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    Fr. Joseph Jenkins

  • The blog header depicts an important and yet mis-understood New Testament scene, Jesus flogging the money-changers out of the temple. I selected it because the faith that gives us consolation can also make us very uncomfortable. Both Divine Mercy and Divine Justice meet in Jesus. Priests are ministers of reconciliation, but never at the cost of truth. In or out of season, we must be courageous in preaching and living out the Gospel of Life. The title of my blog is a play on words, not Flogger Priest but Blogger Priest.

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Priestesses: Ancient Heresy & New Church

Do we really think that allowing women to be ordained would be an improvement for priesthood? I suspect that numbers of interested women are greatly exaggerated. We are having trouble with shrinking orders of women religious. Further, it is interesting that many of those who are most vocal would insist also upon being married or having same-sex partners. They want to violate doctrine and change the long-standing disciplines of the Church.

Akin to Gnosticism is another heresy of the early Church called Docetism. It claims that Christ’s body only appeared to be real and therefore his suffering and death was a pretense. In Gnosticism, Christ the Redeemer is really one of the aeons (cosmic and semi-divine powers) who descend upon the human Jesus in order to reveal the saving knowledge or gnosis. Similarly, he did not really become a man and die on the cross. Both saw the material as evil. Removing the sexual requirements from sacerdotal priesthood “is a Docetism as romantically superhuman as that which engages plans for a non-institutional Church, free of the trivia of administration” (Priest and Priestess by George William Rutler, p. 79). Fr. Rutler writes:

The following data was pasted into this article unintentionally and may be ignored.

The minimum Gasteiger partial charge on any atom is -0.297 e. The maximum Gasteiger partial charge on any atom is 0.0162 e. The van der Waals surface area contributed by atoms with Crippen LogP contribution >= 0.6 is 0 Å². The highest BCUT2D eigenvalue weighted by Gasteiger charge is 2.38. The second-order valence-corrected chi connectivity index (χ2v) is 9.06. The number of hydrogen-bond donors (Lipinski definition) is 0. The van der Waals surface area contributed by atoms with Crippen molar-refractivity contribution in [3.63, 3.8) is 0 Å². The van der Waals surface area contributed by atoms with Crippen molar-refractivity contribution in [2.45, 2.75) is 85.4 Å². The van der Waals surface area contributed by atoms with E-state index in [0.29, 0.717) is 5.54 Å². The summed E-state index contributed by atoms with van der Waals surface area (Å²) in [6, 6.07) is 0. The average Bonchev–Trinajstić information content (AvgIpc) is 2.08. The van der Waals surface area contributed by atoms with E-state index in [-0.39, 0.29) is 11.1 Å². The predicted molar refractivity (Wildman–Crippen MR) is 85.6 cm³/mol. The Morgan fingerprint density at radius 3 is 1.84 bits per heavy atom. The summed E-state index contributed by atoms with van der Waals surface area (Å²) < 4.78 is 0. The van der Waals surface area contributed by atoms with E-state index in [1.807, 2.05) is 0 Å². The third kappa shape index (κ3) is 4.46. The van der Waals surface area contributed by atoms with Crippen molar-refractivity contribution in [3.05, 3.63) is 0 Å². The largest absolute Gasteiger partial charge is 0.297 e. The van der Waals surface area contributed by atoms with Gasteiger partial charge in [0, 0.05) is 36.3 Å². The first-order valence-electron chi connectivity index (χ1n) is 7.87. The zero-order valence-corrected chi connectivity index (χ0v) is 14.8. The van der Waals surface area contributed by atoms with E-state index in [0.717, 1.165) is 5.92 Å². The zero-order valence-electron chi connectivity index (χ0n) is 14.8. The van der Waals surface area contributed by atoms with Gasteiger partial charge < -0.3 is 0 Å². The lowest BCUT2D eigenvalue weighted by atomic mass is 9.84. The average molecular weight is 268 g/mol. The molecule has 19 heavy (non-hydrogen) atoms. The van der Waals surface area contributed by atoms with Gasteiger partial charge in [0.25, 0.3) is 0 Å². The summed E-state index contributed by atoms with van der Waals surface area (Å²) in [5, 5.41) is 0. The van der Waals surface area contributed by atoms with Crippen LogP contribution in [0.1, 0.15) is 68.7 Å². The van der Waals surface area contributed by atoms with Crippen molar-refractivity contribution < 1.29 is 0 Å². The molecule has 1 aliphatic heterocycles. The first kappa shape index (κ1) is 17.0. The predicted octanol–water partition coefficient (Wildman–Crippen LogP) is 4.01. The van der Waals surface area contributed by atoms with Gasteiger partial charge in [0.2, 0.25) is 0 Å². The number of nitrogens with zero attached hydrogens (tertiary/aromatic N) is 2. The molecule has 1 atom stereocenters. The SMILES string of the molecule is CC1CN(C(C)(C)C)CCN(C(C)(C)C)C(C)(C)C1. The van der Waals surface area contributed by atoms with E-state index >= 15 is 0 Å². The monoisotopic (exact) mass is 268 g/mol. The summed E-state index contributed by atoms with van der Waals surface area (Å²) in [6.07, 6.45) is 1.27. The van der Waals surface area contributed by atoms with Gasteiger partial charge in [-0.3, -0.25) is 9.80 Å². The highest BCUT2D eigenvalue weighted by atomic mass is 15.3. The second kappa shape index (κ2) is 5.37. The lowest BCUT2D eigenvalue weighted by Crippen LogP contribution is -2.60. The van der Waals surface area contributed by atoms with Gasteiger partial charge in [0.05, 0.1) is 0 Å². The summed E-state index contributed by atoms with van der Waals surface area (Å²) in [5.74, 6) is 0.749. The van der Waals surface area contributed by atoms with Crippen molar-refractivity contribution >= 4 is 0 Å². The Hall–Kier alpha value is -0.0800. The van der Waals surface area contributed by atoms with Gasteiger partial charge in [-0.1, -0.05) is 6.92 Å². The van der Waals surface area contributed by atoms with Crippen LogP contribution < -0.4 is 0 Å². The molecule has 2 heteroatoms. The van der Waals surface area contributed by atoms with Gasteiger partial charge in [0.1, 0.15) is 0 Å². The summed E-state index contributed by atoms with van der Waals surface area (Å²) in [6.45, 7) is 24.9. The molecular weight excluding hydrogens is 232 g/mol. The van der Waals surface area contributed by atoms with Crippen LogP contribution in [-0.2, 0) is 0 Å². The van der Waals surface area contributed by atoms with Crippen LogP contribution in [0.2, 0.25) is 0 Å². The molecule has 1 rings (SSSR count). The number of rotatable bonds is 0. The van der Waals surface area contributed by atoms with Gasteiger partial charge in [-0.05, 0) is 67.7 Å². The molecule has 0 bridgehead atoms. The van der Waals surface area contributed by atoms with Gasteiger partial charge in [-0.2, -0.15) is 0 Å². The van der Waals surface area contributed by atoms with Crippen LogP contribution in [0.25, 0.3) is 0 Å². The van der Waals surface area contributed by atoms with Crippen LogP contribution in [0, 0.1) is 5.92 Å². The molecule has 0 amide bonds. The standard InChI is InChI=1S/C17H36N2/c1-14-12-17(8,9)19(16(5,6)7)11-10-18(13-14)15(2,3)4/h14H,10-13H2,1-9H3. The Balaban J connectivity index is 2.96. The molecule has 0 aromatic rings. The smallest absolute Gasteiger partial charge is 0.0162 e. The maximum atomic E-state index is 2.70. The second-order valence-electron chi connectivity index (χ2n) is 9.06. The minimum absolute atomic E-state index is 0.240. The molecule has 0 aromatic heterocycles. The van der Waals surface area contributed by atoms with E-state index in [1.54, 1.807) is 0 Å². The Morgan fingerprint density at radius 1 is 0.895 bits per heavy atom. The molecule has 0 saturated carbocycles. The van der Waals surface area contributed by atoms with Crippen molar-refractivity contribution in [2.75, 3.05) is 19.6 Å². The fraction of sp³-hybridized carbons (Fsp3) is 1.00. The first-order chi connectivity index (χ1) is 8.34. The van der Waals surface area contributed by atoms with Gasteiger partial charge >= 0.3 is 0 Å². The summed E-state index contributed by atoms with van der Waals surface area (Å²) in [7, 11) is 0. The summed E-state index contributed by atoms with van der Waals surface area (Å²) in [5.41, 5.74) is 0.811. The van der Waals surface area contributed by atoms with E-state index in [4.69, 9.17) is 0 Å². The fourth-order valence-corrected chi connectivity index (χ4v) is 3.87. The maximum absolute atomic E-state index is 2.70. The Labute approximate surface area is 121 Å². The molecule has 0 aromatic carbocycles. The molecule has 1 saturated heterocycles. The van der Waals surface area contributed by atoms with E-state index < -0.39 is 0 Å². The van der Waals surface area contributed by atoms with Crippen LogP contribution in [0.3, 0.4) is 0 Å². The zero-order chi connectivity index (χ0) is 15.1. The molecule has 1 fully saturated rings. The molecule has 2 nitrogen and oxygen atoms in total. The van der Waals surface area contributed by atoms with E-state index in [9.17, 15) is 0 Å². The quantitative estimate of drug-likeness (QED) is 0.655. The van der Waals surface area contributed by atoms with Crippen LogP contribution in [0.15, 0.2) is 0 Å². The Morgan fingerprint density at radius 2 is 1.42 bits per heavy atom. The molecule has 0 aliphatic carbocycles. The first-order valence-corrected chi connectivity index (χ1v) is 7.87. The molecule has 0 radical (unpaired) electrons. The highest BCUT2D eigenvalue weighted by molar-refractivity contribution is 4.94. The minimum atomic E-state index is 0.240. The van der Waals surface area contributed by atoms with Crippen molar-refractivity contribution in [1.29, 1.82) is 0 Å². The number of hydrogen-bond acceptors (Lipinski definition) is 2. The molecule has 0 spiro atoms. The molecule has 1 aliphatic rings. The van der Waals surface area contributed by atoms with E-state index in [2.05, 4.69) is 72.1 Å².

“It places the burden of integrity on the individual’s talents rather than on the simple fact of his sexual existence, scorning the Messianic precedent which chose a specifically masculine human nature with all its limitations for the earthly representative of the High Priesthood of Christ Himself” (Ibid., pp. 79-80).

Over a decade ago, I read an article in the National Catholic Reporter about 72 lay women from the Catholic Theological Union in Chicago promoting women’s ordination. In the course of the report, Dean Hoge, a sociology professor at Catholic University noted that studies he had conducted suggested that if ordination were opened to women, only about 3,600 would take up the offer by the millennium. While I was not convinced of his figures, I had to wonder what kind of women would make up this group. It gives me cause to shudder. One student at CTU remarked, “It isn’t the Eucharistic part [I should hope not], I’m attracted to that. It’s the clericalism, the celibacy and the political system that I couldn’t stand.” Ah, so the nature of priesthood and our ecclesiology would have to be revamped before many women would embrace orders. It makes sense. Indeed, would not the ordination of women itself imply such a transformation? Yes, I think so. There would be a new priesthood for a new Church. It would also mean the end of real Christianity.

POPE JOHN PAUL II: “I declare that the Church has no authority whatsoever to confer priestly ordination on women and that this judgment is to be definitively held by all the Church’s faithful” (Ordinatio Sacerdotalis).